LOS ANGELES — The facade of the Craft & Folk Art Museum (CAFAM) will be covered in 12,000 crocheted granny squares by the knit graffiti collective, Yarn Bombing Los Angeles (YBLA), for a temporary public art display called CAFAM Granny Squared.
CAFAM Granny Squared questions the boundaries between art and craft, using scale and color to play with artistic, architectural and institutional identities. YBLA suggests a parallel between how the CAFAM building is dwarfed by the grandiose structures on Museum Row, and how craft is dwarfed by traditional notions of “high art.” To deconstruct this dynamic, YBLA will cover CAFAM in colossal graphic patterns to visually shrink it further and make a commentary on artistic and institutional identities associated with craft—often thought of as a lesser art form—by manipulating architecture, often regarded as the highest art form.
The project brings together a diverse community of makers from 50 states and 25 countries, some of who otherwise might not have had access to exhibit their work in a museum. Contributors also include the visually impaired from the Braille Institute and neurotherapy patients in a Turkish village. Due to unprecedented participation that yielded 15,000 five-inch crocheted granny squares, YBLA has partnered up with Downtown Women’s Center to extend the project in Skid Row until December 2013.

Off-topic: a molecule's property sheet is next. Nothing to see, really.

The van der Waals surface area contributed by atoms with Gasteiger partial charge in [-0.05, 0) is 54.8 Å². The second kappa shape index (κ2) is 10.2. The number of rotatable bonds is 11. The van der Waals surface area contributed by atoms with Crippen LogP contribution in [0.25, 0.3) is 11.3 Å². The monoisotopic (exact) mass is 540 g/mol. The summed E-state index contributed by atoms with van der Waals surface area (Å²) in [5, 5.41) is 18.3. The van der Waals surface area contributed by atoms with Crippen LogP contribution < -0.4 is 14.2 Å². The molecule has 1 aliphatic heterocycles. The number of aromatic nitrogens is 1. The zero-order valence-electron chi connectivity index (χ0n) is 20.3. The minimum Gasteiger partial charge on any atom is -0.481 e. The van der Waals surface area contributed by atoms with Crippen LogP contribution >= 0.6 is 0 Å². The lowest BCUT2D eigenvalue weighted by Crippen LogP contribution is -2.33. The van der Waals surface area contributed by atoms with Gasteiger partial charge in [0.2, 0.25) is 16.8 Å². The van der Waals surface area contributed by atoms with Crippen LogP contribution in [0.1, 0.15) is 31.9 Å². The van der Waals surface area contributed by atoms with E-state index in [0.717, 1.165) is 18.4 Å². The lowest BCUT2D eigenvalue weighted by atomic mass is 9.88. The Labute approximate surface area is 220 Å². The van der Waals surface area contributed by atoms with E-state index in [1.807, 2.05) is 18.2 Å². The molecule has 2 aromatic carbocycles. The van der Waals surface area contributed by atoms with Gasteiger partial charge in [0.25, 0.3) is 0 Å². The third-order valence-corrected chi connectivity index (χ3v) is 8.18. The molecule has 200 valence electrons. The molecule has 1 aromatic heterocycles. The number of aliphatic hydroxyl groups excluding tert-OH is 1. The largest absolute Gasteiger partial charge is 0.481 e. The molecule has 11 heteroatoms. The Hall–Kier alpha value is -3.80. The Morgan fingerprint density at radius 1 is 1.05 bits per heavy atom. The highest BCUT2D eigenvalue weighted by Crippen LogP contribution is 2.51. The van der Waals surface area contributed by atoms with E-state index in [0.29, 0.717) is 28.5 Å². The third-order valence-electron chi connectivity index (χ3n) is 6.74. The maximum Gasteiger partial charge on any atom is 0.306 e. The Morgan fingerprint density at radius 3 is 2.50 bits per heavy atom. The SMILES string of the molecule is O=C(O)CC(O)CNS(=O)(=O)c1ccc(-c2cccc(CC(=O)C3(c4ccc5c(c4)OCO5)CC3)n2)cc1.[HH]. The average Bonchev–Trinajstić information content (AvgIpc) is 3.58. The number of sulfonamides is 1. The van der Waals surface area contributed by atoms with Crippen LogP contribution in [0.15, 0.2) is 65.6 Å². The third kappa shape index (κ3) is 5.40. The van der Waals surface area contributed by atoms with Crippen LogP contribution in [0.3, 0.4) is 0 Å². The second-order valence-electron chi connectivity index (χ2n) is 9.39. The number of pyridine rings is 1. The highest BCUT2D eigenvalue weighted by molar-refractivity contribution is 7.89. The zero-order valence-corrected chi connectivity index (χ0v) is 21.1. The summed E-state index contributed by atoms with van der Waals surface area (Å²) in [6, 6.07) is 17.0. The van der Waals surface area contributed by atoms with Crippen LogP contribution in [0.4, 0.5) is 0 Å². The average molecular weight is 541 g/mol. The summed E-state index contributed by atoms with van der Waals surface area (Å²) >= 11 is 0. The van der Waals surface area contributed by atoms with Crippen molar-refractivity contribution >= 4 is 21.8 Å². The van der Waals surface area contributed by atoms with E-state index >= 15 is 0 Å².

A public reception for CAFAM Granny Squared will take place at CAFAM on May 25 from 7:00 – 9:00 p.m. in conjunction with the opening reception for CAFAM’s two new exhibitions This Is Not A Silent Movie: Four Contemporary Alaska Native Artists and Sonya Clark: Material Reflex. Admission for non-CAFAM members to the reception is $12.